Gov. Kate Brown approved a plan by Malheur County to move into the second phase of reopening today, reducing many COVID-19 restrictions. (The Enterprise/Yadira Lopez).
VALE – People will be allowed to gather in larger numbers while area restaurants and bars can stay open until midnight starting Saturday, after Gov. Kate Brown approved Malheur County’s plan to enter the second phase of reopening.
The green light by the governor loosens a host of restrictions and means local theaters, pools, bowling alleys, batting cages, jet boats and arcades can reopen as long as they follow strict social distancing and sanitization requirements.
Face masks will still be required for restaurant and bar employees and retail store workers.
For pools, the second phase still requires COVID-19 signage and physical distancing, and water fountains must remain shut down. Pool employees, including lifeguards, are required to wear face masks when they are not in the water.
Gardens and museum will also be allowed a limited reopening.
The limit on larger gatherings – now capped at 25 people – will allow up to 50 people indoors and 100 people outdoors. Some youth activities also are allowed with proper physical distancing.
The county on Monday submitted its request to the governor for Phase 2 reopening, and Brown announced approval of the county’s plan Thursday.
Fourteen Oregon counties received the go-ahead to enter the second phase of reopening Friday, and 11 counties including Malheur will be able to open Saturday.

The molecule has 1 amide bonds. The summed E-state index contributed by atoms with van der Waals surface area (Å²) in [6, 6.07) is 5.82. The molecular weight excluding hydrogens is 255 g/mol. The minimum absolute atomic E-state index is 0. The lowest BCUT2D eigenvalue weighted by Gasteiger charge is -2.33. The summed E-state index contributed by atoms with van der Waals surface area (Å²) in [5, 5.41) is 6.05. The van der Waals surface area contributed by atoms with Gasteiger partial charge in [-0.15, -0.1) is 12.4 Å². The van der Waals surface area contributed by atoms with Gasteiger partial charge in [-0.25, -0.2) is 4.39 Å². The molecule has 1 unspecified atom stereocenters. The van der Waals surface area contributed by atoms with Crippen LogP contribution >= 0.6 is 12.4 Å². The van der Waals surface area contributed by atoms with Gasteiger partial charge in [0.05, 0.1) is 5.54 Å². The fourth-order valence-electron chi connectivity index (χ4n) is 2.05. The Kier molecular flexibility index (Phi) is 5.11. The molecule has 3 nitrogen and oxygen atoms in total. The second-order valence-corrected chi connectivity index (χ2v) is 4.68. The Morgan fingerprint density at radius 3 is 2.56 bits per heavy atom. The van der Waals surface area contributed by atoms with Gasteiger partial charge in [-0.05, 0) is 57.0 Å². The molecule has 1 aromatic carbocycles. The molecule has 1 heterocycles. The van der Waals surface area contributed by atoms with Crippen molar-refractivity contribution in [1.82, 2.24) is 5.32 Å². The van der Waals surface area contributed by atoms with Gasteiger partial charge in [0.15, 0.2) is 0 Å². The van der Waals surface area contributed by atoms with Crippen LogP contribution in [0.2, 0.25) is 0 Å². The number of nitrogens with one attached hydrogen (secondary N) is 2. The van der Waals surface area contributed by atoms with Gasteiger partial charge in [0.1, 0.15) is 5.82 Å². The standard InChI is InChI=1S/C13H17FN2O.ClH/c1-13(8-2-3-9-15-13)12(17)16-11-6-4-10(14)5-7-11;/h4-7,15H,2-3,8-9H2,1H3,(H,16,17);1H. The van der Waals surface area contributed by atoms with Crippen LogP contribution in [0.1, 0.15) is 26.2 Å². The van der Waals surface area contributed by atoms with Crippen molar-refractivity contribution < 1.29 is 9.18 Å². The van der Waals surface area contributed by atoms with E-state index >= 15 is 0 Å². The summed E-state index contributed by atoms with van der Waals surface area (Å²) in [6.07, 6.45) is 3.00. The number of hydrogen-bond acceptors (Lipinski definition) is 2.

To qualify, the county was required to show that at least 95% of all new COVID-19 cases could be traced to a source with 24 hours, and that a minimum of 70% of new COVID-19 positives cases could be traced to an existing positive case.
The county also had to show it did not have a 5% or greater boost in new cases over the most recent seven days.
Malheur County Health Department Director Sarah Poe said the county met all of the health benchmarks to move into the next phase.
Thursday, the county recorded 32 COVID-19 cases and 762 negative tests for the virus, which placed the overall positive rate at 4%, well below the 5% threshold required by the state.
The positive test percentage rate is going down, said Poe, because of increased testing.
Poe emphasized the COVID-19 threat isn’t gone.
“We still have COVID-19 cases ahead of us and that is why it is important people are vigilant in following the guidance as they move into a more active public life,” said Poe.
Thursday, the state reported 4,399 total COVID-19 cases, with 2,199 people recovered from the illness and 159 deaths. The state reported it had conducted more than 136,000 COVID-19 tests.
News tip? Contact reporter Pat Caldwell at [email protected].
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